Paintings expert Bendor Grosvenor has been perusing our new online National Trust Collections database (which I first posted about here), testing his eye on various ‘school of’ and ‘attributed to’ portraits. He has reported his hunches on his Art History News blog.
For instance, he thinks that this portrait of a lady at Petworth, attributed to Van Dyck, really is by the artist himself, done in the mid 1620s in Italy.
This kind of response is really encouraging. It means people are now starting to use the National Trust Collections site for research and comparison. The site itself (and the National Trust’s curatorial records) will also benefit from these responses, as more information comes to light and opinions are exchanged.
Once again we see the potential of crowd sourcing – which, in the slightly rarified area of old master paintings expertise, should perhaps be called in-crowd sourcing (but an in-crowd accessible to all).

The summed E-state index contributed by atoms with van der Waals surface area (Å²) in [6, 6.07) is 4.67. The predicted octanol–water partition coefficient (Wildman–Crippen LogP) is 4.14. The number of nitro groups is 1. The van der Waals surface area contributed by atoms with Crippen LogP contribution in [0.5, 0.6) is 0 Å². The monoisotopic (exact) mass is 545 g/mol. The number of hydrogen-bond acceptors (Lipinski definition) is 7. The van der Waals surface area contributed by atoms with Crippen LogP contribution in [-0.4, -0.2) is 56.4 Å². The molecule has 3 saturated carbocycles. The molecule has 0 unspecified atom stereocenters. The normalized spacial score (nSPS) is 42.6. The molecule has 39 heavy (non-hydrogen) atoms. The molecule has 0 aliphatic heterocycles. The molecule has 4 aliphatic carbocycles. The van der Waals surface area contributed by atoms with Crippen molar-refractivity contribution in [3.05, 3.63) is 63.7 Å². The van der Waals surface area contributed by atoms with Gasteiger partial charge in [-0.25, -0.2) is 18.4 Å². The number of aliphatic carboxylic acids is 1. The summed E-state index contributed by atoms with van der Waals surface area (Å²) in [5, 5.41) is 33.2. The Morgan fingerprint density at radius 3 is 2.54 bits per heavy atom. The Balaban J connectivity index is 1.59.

As it happens, the Economist newspaper featured an article in its most recent issue about a related development in a ‘parallel universe’ to art history: the effect of blogging and social media in spreading ideas and discussions from the academic world of economics into the wider business and policy environment.
So do have a look yourself on National Trust Collections, search for objects that fall within your professional expertise or private obsession, and let me know if you, too, can spot any ‘sleepers’.